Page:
Record Display for the EPA National Library Catalog


Main Title Evaluation of an Atmospheric Damage Function for Galvanized Steel.
Author Haynie, H. ; Spence, J. W. ; Lipfert, F. W. ; Cramer, S. D. ; McDonald., L. G. ;
CORP Author Environmental Protection Agency, Research Triangle Park, NC. Atmospheric Research and Exposure Assessment Lab. ;Brookhaven National Lab., Upton, NY.;Bureau of Mines, Albany, OR.
Publisher 1990
Year Published 1990
Report Number EPA/600/D-90/068;
Stock Number PB90-246109
Additional Subjects Galvanized materials ; Steels ; Zinc coatings ; Corrosion tests ; Mathematical models ; Atmospheric corrosion tests ; Air pollution ; Weathering ; Reaction kinetics ; Diffusion ; Films ; Tables(Data) ; Field tests ; Accelerated tests ; Forecasting ; Humidity ; Rain ; Acidity ; Wind velocity ; Carbonates ; Sulfur dioxide ; Environmental tests ; Temperature dependence
Library Call Number Additional Info Location Last
NTIS  PB90-246109 Some EPA libraries have a fiche copy filed under the call number shown. 07/26/2022
Collation 41p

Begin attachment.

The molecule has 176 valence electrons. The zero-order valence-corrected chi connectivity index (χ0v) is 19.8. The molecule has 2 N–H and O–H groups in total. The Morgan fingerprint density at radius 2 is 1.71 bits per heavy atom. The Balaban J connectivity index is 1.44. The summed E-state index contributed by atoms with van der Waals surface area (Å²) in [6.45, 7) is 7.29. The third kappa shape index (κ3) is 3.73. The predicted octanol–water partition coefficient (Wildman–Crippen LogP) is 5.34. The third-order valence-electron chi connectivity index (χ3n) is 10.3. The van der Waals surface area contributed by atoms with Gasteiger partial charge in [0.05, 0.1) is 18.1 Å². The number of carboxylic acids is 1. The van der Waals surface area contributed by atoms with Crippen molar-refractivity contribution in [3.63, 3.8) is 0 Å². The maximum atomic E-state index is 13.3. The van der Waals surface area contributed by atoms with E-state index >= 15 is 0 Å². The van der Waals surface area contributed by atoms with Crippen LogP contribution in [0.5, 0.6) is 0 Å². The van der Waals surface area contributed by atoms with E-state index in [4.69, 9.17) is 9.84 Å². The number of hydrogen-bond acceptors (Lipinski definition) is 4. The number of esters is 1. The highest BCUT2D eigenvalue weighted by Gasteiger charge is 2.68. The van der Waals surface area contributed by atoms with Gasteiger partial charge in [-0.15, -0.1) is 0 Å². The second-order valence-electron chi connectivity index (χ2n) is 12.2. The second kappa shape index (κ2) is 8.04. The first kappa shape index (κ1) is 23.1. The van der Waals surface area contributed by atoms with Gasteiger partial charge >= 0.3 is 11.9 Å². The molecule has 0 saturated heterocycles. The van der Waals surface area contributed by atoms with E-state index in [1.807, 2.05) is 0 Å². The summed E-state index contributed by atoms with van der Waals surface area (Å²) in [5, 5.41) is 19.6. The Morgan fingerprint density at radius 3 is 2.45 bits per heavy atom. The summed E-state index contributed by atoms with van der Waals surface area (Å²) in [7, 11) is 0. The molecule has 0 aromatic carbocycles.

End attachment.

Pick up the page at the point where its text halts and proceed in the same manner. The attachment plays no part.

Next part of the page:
A model for corrosion of zinc based on competing mechanisms of the formation and dissolution of a protective film of basic zinc carbonate was evaluated. The model consists of a diffusivity term (ions through the film) which controls the buildup of a protective film and a solubilization term which controls the rate of dissolution of the film. The model was evaluated by using comprehensive data collected from field experiments designed to separate the effects of wet and dry acid deposition from normal weathering effects such as clean rain, temperature, wind speed, and relative humidity. The data were primarily used to evaluate the theoretically calculated components of the dissolution rate term because after about three years it becomes the rate upon which long-term corrosion behavior may be predicted. The model was also evaluated with respect to historical long-term data for different shapes and sizes of galvanized products. The field data used in the evaluation were found to be consistent with values predicted by the model. Thus, the model can be used with reasonable confidence to predict long-term corrosion behavior of different structures in real environments if the environments are properly described.